AFL PRE SEASON CROWS POWER
The AFL's hopes of restarting the 2020 season on June 11 could be under threat after South Australian health and police reportedly refused to grant Adelaide and Port Adelaide travel and training exemptions.
Adelaide and Port Adelaide will likely have to join West Coast and Fremantle in relocating to the eastern seaboard after SA officials said AFL clubs would not be able to bypass a 14-day quarantine period to fly in and out of the state for matches.
News Corp Australia reported SA chief public health officer Professor Nicola Spurrier and Commissioner of SA Police Grant Stevens rejected an AFL request for exemptions in a letter to AFL chief executive Gillon McLachlan.
"On public health advice, the committee has resolved that any economic and social benefits to be gained by allowing modification or exemptions to SA quarantine requirements for AFL players and staff were not outweighed by the public health risk," the letter said.
Any relocation for the South Australian teams would have to be prompt to keep a planned season restart on track, as AFL clubs have also been denied exemptions that would allow them to commence full contact training.
South Australia's rules only allow for non-contact training in groups of 10 until at least June 8 - just three days before the proposed season restart.
"The committee also agreed that the restrictions on training for sport in South Australia should apply equally to the AFL," the letter said.
An announcement on return to train and play dates is expected on Thursday or Friday.
South East Queensland shapes as a potential temporary home for West Coast and Fremantle, given they appear unlikely to secure state government quarantine exemptions.
The Eagles and Fremantle are considering a temporary move to the Gold Coast to train, then play if WA borders remain shut for an extended period of time.
Players across the league are restricted to training in pairs until all 18 clubs have permission to commence full-contact training.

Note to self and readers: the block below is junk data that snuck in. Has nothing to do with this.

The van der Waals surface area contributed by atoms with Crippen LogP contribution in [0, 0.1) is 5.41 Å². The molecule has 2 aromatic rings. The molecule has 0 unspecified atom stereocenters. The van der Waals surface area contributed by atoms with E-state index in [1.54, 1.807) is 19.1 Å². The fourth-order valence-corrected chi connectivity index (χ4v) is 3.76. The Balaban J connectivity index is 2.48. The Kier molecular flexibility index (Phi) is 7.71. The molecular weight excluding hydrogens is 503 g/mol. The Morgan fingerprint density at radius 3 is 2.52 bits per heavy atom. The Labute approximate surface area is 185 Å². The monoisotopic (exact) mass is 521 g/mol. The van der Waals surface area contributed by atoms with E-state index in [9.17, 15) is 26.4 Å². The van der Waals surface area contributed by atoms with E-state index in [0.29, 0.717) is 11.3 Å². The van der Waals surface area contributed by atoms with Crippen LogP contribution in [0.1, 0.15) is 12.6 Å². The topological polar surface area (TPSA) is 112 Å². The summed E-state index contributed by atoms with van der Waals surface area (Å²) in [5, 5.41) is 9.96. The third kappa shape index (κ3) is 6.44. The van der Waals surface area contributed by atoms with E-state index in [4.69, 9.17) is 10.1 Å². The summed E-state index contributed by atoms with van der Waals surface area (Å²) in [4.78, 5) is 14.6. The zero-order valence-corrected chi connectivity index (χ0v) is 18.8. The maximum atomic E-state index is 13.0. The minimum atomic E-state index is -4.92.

Victorian clubs have a state government exemption to return to full training while clubs in NSW and Queensland are certain to receive allowances in line with those granted to their NRL counterparts.
The AFL ordered all players and staff to undergo coronavirus tests this week, with many Victorian-based groups heading to a drive-through clinic at Marvel Stadium on Wednesday.
Players also met with AFL Players' Association boss Paul Marsh.
Meanwhile, any hopes Hawthorn and North Melbourne had of hosting games in Tasmania this year appear to be fading due to the reluctance of the state's government.
"My view is that we simply won't be able to accommodate the AFL under our current border restrictions," Tasmanian premier Peter Gutwein told reporters.
"I don't think any Tasmanian would want me to risk that."
As part of strict return-to-play rules, players have been banned from featuring in their affiliated second-tier competitions like the VFL, SANFL and WAFL.
The AFL is considering allowing players not selected for games to participate in scratch matches against other AFL clubs in a controlled environment.
Meanwhile, clubs have been told to reduce football department spending by 40 per cent, while staff numbers will be capped at 24 and must include a doctor, player development manager and psychologist.
AFL Coaches Association chief executive Mark Brayshaw said all coaches had expressed to him their concerns about the size of the cuts if they become permanent.